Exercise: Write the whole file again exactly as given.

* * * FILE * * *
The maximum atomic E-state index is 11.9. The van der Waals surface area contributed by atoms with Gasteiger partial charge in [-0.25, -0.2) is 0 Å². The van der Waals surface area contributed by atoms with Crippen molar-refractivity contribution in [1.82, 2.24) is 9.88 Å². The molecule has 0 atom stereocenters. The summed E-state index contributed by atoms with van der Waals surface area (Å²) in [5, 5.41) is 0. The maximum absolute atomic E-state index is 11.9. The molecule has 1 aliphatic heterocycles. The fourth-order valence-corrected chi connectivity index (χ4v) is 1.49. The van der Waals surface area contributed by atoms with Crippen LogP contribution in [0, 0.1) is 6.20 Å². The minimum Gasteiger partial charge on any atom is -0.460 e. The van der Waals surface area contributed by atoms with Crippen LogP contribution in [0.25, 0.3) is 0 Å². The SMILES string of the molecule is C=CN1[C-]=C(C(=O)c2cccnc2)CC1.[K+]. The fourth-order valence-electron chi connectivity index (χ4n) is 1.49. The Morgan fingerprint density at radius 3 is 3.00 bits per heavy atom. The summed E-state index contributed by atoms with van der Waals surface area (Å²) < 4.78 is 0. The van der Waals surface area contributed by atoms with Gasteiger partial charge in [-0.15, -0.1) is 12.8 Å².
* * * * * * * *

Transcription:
The maximum atomic E-state index is 11.9. The van der Waals surface area contributed by atoms with Gasteiger partial charge in [-0.25, -0.2) is 0 Å². The van der Waals surface area contributed by atoms with Crippen molar-refractivity contribution in [1.82, 2.24) is 9.88 Å². The molecule has 0 atom stereocenters. The summed E-state index contributed by atoms with van der Waals surface area (Å²) in [5, 5.41) is 0. The maximum absolute atomic E-state index is 11.9. The molecule has 1 aliphatic heterocycles. The fourth-order valence-corrected chi connectivity index (χ4v) is 1.49. The van der Waals surface area contributed by atoms with Crippen LogP contribution in [0, 0.1) is 6.20 Å². The minimum Gasteiger partial charge on any atom is -0.460 e. The van der Waals surface area contributed by atoms with Crippen LogP contribution in [0.25, 0.3) is 0 Å². The SMILES string of the molecule is C=CN1[C-]=C(C(=O)c2cccnc2)CC1.[K+]. The fourth-order valence-electron chi connectivity index (χ4n) is 1.49. The Morgan fingerprint density at radius 3 is 3.00 bits per heavy atom. The summed E-state index contributed by atoms with van der Waals surface area (Å²) < 4.78 is 0. The van der Waals surface area contributed by atoms with Gasteiger partial charge in [-0.15, -0.1) is 12.8 Å².